Improving your players, the safe way
Our coaching resources and education are here to assist your coaching journey to ensure you and your players are well equipped to prepare effectively, perform at your best and recover well to get the best from your players.
Did You Know – Females are 6-8 times more likely to rupture their ACL (anterior cruciate ligament) in their knee than males keeping them out of the game for at least 12months.
Find out how you as a parent can improve the fundamental movements of your child with some fun games:
The most effective and evidence-based activity to best prepare you to perform on the field both mentally and physically.
What should be included in a good warmup?
Top Warmup Tips
Check out our evidence-based GOLD standard warmups below that enhance performance and reduce the risk of all injuries by 30% and severe injury by up to 50%.
To find out more about what a great warm up looks like within a training session or match day, check out our range of coach education workshops.
Your guide to the physical fundamentals through to specific football conditioning that build your players physical capacity to meet the demands of the game and development phase.
What is Strength & Conditioning (S&C)?
Strength and conditioning is the practical application to enhance quality movement. However, we need to make this specific to the game of football and futsal to meet the demands of the game.
If we focus on movement quality and components relative to the game, we’ll improve performance with a specific focus on speed, strength, and stamina. This also helps prevent injury, keeping you in the game for longer.
Let’s look at what S&C looks like in football and why it’s important:
How can I improve these areas with my players?
A few specific drills and exercises added to a training session will make a huge impact ensuring you progress with results without adding extra sessions to your schedule which will ultimately enhance your players and overall team performance.
Check out these simple yet effective drills that can added to training that will enhance your players physical ability specific to football:
1. Improve Speed
Nordic hamstring lowers are an effective and evidence-based exercise for increasing strength, sprint speed and guarding the hamstrings against injury.
Start with 3-5 repetitions and as you become stronger and more efficient, progress to 6-10 and then 10-15 repetitions.
Plyometric exercises such as bounding help improve coordination and rhythm and is a powerful tool for improving speed from 5-20 meters, or mid-acceleration. It will also make you more powerful in explosive movements, such as changing directions and jumping off one leg.
Bound 2 x 20 meters (best completed post warm up or incorporated within your warmup)
Sprinting has many benefits but to become faster and more efficient at sprinting, you must sprint!
It's been shown that sprinting whilst not under fatigue, improves all 3 of our football components - muscle strength, stamina, and speed!
Sprint 2 x 30 meters post warm up (your sprints will be more effective post warm up and not under fatigue).
2. Improve Strength
Adding an element of strength work to training can be completed post warm up or at the end of training.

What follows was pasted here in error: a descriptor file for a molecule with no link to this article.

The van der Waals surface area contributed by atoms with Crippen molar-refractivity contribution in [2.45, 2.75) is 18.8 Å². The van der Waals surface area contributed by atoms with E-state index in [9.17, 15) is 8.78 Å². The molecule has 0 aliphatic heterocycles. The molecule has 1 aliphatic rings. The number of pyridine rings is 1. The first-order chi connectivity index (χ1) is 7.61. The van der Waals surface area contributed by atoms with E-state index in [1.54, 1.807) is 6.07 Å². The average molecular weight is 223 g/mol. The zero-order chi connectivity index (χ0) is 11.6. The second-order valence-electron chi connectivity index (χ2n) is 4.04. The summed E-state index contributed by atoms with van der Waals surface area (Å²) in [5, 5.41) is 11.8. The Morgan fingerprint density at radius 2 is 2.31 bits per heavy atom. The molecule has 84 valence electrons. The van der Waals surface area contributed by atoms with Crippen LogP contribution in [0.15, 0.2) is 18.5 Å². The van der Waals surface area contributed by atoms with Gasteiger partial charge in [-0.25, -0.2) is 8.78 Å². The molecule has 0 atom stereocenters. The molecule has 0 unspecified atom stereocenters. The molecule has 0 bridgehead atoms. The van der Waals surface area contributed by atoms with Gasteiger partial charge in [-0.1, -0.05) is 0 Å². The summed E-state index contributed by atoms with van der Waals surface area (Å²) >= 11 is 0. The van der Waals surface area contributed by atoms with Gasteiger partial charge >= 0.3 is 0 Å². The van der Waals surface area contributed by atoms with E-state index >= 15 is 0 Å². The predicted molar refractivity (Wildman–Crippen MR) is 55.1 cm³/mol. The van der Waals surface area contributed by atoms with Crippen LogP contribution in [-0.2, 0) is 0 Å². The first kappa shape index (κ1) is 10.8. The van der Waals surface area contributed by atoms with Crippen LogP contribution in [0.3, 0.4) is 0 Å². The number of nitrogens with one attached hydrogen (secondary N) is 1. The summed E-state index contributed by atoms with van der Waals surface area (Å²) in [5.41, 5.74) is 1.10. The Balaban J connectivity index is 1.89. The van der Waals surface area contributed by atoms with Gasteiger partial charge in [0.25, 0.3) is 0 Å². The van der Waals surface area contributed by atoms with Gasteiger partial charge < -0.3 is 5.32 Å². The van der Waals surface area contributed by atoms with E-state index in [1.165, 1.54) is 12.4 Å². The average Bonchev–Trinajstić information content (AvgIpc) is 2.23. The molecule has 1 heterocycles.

Check out the following combinations that provide both core and leg strength which are 2 vital aspects in football performance:
C O M B I N A T I O N 1
C O M B I N A T I O N 2
3. Improve Stamina
Although Stamina is an important aspect of football, many of our players are getting enough stamina training by turning up to sessions and matches.
There may be a need to top up those players who are not playing every week, but this should be a small minority.
If you or your players are struggling with stamina, tiredness, or are lacking the ability to last a full game, you need to have a conversation with your coach/player. There are several reasons why a player maybe feeling tired with one of those aspects being overtraining/overload. Click here to find out more on managing load.
Top Stamina Tips
Did you know?
Junior players (up to 12 years of age), please refer to the junior 11+ Kids warmup examples to improve your strength and fundamental movements.
Check out our evidence-based GOLD standard S&C exercise programme below that enhance performance and reduce the risk of all injuries by 30% and severe injury by up to 50%.
To find more useful information for coaches, check out our list of coach resources.
The physical demands of our game, plus the social demands of life, schooling, social environment and any emotional strains, all interconnect and impact upon a player’s overall load and general wellbeing.
What is load?
The physical demands of our game, the social demands of life, school, work, social environment and any emotional strains, all interconnect and impact upon a player’s overall health and wellbeing. Find out what you can do as a coach to navigate through these complex interactions, as well as understand how they might be impacting on a player’s overall health and wellness.
All the aforementioned factors contribute to what we term ‘load.’ To give a definition.
Load = The amount of stress placed on the player both internally and externally.
Stress = A state of physical, mental, or emotional strain or tension resulting from adverse or demanding circumstances.
So how do we monitor and manage a player’s load?
Monitoring players is essential to define the relationship between the amount of stress that’s been placed on the body, and the risk of injury.
Some simple examples could include:
Signs and symptoms of overtraining/overload:
Top Tips To Manage Load
See how the most common and debilitating injuries in football impact our game and what you can do to help your players return to play more effectively.
As football is a lower-extremity sport, the most common injury site in a football player is the ankle. The ankle is one common area that can sustain injury if we do not prioritise our preparation and recovery. Inadequate warm up preparation, inadequate training, fatigue (both acute and chronic), and poor recovery from previous injury are all factors that can contribute to injury that we can influence.
The most common type of ankle injury is a sprain, while more severe injuries such as fractures, ligament tears and cartilage damage can also occur. Striking a ball, changing direction, and landing while receiving body contact, are all common ways in which someone might injure their ankle.